Non Medication Depression Treatments

1. Consult your primary care physician to rule out medical problems such as anemia, hypothyroid, folate or Vitamin B 12 deficiency.
2. Keep a regular schedule, especially consistent sleep and wake times. It has been shown that focusing on biorhythms in this way is beneficial, especially in learning what helps a person feel better and what trigger signs or situations may make a person feel worse.

3. Focus getting good sleep. (see our sleep tips  page)

4. Sunlight – We live in Colorado, get a lot of it and it certainly can’t hurt to be out in the sun; with sunscreen of course. It’s also very good for your bones as you make more Vitamin D, which helps your body use Calcium.

5. Light therapy- if there is a winter time depression component has been shown to be effective in depression. The lights should be bought from a company that specifically makes lights for seasonal affective problems. Before using, you should discuss how to do it with your provider.

6. Engage in regular exercise; evidence shows that exercise can even prevent brain shrinkage, which has been shown to happen in depression. It also may enhance and help balance neurochemicals in the brain that balance mood. Research suggests that any kind of activity that increases heart rate is good for depression and should be at least 30 minutes three to five days per week.

7. Therapy has been shown to help with depression, especially Cognitive Behavioral Therapy (CBT). Wikipedia has a good definition of this. You can also check out the website “moodgym”, which takes you through CBT.

8. B Vitamins, especially folic acid and B 12 can help modulate stress and depression. B12 can be taken in vitamin form, and is also at high levels in meat, cheese and eggs. Folic acid is in citrus fruit, leafy greens and legumes.

9. SAMe (Sadenosylmethionine).  It is sold over the counter. It is an amino acid and is believed to be helpful in boosting dopamine and serotonin. It can be used in conjunction with a traditional medication or by itself. It should not be used in bipolar mood disorder unless a person is on a mood stabilizer. There is some empiric data that it is effective in treating depression.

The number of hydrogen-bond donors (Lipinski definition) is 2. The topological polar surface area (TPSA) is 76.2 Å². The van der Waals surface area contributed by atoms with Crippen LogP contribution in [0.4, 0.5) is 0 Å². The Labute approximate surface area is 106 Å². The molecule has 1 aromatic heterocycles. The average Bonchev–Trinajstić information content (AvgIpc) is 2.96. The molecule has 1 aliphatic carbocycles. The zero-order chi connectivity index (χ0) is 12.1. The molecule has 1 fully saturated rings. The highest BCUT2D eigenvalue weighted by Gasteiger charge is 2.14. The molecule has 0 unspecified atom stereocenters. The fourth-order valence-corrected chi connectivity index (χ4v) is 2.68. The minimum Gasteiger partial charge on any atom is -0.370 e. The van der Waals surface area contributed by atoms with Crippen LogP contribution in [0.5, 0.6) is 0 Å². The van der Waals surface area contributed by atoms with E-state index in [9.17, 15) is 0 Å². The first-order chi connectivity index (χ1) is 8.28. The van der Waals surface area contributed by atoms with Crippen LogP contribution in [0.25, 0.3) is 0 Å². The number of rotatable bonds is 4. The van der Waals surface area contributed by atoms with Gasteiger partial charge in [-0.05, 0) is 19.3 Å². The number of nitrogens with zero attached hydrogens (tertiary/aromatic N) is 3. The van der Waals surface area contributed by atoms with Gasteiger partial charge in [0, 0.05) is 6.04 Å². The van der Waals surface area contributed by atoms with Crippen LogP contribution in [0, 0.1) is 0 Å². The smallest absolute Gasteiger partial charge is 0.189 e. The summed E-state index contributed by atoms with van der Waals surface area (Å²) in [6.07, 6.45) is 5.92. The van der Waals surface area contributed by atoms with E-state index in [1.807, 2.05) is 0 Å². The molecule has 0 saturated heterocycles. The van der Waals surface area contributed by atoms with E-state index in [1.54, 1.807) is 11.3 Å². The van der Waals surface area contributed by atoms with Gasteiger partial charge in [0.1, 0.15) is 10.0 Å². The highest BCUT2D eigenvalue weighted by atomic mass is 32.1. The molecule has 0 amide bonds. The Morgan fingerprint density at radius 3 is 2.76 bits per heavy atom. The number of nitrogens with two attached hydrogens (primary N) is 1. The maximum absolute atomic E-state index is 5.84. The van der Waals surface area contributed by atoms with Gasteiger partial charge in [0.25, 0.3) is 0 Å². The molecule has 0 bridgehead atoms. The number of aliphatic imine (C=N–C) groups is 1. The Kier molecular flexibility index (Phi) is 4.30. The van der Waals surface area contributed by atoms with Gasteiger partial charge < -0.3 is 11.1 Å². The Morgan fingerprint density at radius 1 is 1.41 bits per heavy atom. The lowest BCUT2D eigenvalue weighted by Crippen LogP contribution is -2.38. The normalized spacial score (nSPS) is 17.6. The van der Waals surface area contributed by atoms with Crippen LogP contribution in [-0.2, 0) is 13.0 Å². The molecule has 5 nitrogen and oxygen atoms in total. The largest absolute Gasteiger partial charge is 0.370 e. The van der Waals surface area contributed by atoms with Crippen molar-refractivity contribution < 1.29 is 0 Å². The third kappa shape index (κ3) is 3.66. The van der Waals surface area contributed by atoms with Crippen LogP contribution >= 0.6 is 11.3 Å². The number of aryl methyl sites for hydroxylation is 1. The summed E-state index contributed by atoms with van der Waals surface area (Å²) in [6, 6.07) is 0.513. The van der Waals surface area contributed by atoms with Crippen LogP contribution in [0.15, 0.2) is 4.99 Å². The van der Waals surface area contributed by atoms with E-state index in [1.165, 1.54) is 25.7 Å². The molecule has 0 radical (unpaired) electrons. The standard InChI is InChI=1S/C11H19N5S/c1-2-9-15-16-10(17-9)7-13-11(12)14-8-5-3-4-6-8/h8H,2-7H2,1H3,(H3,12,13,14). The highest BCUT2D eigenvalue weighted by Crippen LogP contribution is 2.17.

10. 5HTP – (5hydroxytryptophan).  This is a chemical that the body uses to make serotonin and is believed to help increase serotonin levels in the brain.

11. Omega 3 Fatty Acids – These are believed to help stabilize brain functioning and stabilize moods. They also are believed to help circulation and used for cardiac issues as well. They occur naturally in fish, walnuts, soybeans and tofu.

12. Other Fats – Diets should contain fats (in moderation) as they are important in many processes in the body. A diet with a high ratio of Omega 6 to Omega 3 fatty acids, however, has been linked to depression and anxiety. Corn oil and safflower oil are high in Omega 6 content. These oils are commonly used in fried foods like fast foods – and are also in meat, eggs and sunflower oil. American diets may contain a ration of up to 15:1 of Omega 6 to Omega 3 fatty acids and a much healthier ratio would be 5:1. Try to cut out fried and fast foods.

13.  Antioxidants- from whole grains, fruits, vegetables or supplements, help general body function and potentially decrease inflammatory activity, also decrease risk for several kinds of cancer.

14. Practice relaxation techniques, including deep breathing. This is important because most people suffering from depression also suffer from some anxiety. Minimizing stress and the body’s reaction to it will help in recovering from depression. Yoga is a great way to modulate or moderate anxiety. Check our Sleep Hygiene page for more relaxation techniques.

15. Hypnosis, biofeedback, and acupuncture have also helped some people with depression.

 

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